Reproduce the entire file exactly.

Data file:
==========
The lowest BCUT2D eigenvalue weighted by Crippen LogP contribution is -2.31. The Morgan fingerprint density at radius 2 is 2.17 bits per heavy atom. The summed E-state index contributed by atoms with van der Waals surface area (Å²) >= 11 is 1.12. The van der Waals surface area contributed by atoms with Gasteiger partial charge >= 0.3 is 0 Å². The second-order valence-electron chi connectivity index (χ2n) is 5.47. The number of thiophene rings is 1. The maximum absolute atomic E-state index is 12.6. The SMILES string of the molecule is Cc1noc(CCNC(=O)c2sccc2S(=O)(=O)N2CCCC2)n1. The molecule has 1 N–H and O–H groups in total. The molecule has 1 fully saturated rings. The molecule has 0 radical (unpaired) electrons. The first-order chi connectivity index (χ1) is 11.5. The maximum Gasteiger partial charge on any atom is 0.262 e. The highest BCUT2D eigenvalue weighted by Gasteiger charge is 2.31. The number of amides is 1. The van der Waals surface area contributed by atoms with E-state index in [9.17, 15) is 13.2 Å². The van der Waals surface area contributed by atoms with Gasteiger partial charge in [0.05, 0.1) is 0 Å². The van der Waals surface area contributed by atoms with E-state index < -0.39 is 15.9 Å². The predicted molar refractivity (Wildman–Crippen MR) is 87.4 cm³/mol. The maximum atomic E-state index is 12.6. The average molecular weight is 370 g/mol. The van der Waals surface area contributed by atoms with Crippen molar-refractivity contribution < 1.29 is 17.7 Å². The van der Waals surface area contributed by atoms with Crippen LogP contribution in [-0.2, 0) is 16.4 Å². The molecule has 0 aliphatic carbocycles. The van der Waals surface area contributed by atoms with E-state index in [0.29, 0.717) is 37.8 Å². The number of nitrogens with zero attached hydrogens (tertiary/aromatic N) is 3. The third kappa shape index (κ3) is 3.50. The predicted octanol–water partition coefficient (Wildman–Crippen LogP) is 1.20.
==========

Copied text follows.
The lowest BCUT2D eigenvalue weighted by Crippen LogP contribution is -2.31. The Morgan fingerprint density at radius 2 is 2.17 bits per heavy atom. The summed E-state index contributed by atoms with van der Waals surface area (Å²) >= 11 is 1.12. The van der Waals surface area contributed by atoms with Gasteiger partial charge >= 0.3 is 0 Å². The second-order valence-electron chi connectivity index (χ2n) is 5.47. The number of thiophene rings is 1. The maximum absolute atomic E-state index is 12.6. The SMILES string of the molecule is Cc1noc(CCNC(=O)c2sccc2S(=O)(=O)N2CCCC2)n1. The molecule has 1 N–H and O–H groups in total. The molecule has 1 fully saturated rings. The molecule has 0 radical (unpaired) electrons. The first-order chi connectivity index (χ1) is 11.5. The maximum Gasteiger partial charge on any atom is 0.262 e. The highest BCUT2D eigenvalue weighted by Gasteiger charge is 2.31. The number of amides is 1. The van der Waals surface area contributed by atoms with E-state index in [9.17, 15) is 13.2 Å². The van der Waals surface area contributed by atoms with Gasteiger partial charge in [0.05, 0.1) is 0 Å². The van der Waals surface area contributed by atoms with E-state index < -0.39 is 15.9 Å². The predicted molar refractivity (Wildman–Crippen MR) is 87.4 cm³/mol. The maximum atomic E-state index is 12.6. The average molecular weight is 370 g/mol. The van der Waals surface area contributed by atoms with Crippen molar-refractivity contribution < 1.29 is 17.7 Å². The van der Waals surface area contributed by atoms with Crippen LogP contribution in [-0.2, 0) is 16.4 Å². The molecule has 0 aliphatic carbocycles. The van der Waals surface area contributed by atoms with E-state index in [0.29, 0.717) is 37.8 Å². The number of nitrogens with zero attached hydrogens (tertiary/aromatic N) is 3. The third kappa shape index (κ3) is 3.50. The predicted octanol–water partition coefficient (Wildman–Crippen LogP) is 1.20.